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Iraq Holds First Executions Since Saddam Ouster

Iraq executed three convicted murderers Thursday, the first carried out here since the 2003 ouster of Saddam Hussein (search), the government announced.

"At 10 a.m. in Baghdad the first executions were carried out since the fall of the regime, against three criminals," spokesman Laith Kubba (search) said.

The government announced Aug. 17 that the three had been sentenced to death after having been convicted by a court in the Shiite city of Kut (search), 100 miles southeast of Baghdad, for killing three police officers.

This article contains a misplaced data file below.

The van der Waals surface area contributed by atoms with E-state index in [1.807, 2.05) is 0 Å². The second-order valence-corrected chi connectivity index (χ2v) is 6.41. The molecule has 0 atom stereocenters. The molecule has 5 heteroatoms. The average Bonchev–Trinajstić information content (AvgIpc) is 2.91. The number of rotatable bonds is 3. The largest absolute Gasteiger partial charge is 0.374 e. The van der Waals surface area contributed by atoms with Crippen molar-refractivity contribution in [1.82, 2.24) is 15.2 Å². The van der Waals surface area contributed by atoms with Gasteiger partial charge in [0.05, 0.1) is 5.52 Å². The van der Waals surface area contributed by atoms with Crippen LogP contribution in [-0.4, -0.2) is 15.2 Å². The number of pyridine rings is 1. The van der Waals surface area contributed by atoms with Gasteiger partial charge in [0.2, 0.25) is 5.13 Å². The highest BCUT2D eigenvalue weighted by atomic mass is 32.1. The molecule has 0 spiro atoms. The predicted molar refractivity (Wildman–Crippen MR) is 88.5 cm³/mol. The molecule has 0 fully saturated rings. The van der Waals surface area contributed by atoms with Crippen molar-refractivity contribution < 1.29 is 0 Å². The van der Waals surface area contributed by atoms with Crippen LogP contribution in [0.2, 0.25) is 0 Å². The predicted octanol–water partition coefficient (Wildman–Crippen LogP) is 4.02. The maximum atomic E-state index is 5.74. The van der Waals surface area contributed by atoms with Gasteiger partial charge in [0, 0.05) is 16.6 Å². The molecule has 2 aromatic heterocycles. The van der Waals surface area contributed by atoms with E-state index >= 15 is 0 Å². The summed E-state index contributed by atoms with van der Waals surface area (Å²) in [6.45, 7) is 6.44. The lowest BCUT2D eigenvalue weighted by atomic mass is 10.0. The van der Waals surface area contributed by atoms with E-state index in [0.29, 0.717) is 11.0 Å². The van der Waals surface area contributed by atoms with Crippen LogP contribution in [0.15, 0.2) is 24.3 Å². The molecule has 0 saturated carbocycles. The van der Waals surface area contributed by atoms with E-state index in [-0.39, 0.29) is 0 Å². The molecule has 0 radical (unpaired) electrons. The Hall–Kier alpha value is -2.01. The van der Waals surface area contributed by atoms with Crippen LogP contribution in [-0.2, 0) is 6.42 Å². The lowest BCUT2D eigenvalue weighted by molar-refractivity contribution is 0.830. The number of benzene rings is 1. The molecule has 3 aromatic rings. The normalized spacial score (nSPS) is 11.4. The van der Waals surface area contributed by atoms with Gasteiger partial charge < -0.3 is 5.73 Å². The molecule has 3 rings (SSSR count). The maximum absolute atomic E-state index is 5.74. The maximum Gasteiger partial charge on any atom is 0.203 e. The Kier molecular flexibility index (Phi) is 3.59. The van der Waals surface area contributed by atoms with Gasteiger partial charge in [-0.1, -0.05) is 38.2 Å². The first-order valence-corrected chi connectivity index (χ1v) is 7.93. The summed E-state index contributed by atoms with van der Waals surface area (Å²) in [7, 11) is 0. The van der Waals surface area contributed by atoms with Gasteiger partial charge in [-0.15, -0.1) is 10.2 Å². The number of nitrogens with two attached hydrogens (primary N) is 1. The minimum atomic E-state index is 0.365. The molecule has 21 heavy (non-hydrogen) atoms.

The statement said they also had been found guilty of kidnapping and rape.

Kubba did not say how the three were executed but capital punishment here is carried out by hanging.

Death sentences must be approved by the three-member presidential council headed by President Jalal Talabani (search), who opposes capital punishment. Talabani refused to sign the authorization himself but his office said he had authorized one of his vice presidents, Adil Abdul-Mahdi, to do so for him.

Following the collapse of Saddam's regime, the U.S.-led occupation authority abolished capital punishment. Iraqi authorities reinstated the death penalty after the formal end of the occupation in June 2004.

Iraqi officials said at the time that capital punishment was reinstated so that Saddam could be executed if he is convicted of crimes committed by his regime during a series of trials expected to start this fall.

European Union countries have distanced themselves from legal proceedings against Saddam, refusing to provide forensic and other assistance, because they oppose capital punishment.